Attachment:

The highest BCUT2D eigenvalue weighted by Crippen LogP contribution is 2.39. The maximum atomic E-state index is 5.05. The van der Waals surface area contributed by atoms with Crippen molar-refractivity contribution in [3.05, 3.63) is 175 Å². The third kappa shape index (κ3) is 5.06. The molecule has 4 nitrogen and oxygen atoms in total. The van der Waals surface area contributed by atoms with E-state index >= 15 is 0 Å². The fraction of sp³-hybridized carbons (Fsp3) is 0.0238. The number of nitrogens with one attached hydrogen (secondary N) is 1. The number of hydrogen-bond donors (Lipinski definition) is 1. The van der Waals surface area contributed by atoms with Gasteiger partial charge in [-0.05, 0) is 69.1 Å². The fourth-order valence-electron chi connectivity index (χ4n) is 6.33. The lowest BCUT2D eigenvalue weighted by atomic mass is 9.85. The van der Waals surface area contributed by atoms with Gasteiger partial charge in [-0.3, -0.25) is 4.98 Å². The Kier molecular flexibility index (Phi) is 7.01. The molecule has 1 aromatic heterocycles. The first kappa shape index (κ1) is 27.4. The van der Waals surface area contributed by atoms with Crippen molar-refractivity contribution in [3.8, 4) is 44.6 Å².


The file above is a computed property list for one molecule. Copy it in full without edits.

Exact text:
The highest BCUT2D eigenvalue weighted by Crippen LogP contribution is 2.39. The maximum atomic E-state index is 5.05. The van der Waals surface area contributed by atoms with Crippen molar-refractivity contribution in [3.05, 3.63) is 175 Å². The third kappa shape index (κ3) is 5.06. The molecule has 4 nitrogen and oxygen atoms in total. The van der Waals surface area contributed by atoms with E-state index >= 15 is 0 Å². The fraction of sp³-hybridized carbons (Fsp3) is 0.0238. The number of nitrogens with one attached hydrogen (secondary N) is 1. The number of hydrogen-bond donors (Lipinski definition) is 1. The van der Waals surface area contributed by atoms with Gasteiger partial charge in [-0.05, 0) is 69.1 Å². The fourth-order valence-electron chi connectivity index (χ4n) is 6.33. The lowest BCUT2D eigenvalue weighted by atomic mass is 9.85. The van der Waals surface area contributed by atoms with Gasteiger partial charge in [-0.3, -0.25) is 4.98 Å². The Kier molecular flexibility index (Phi) is 7.01. The molecule has 1 aromatic heterocycles. The first kappa shape index (κ1) is 27.4. The van der Waals surface area contributed by atoms with Crippen molar-refractivity contribution in [3.8, 4) is 44.6 Å².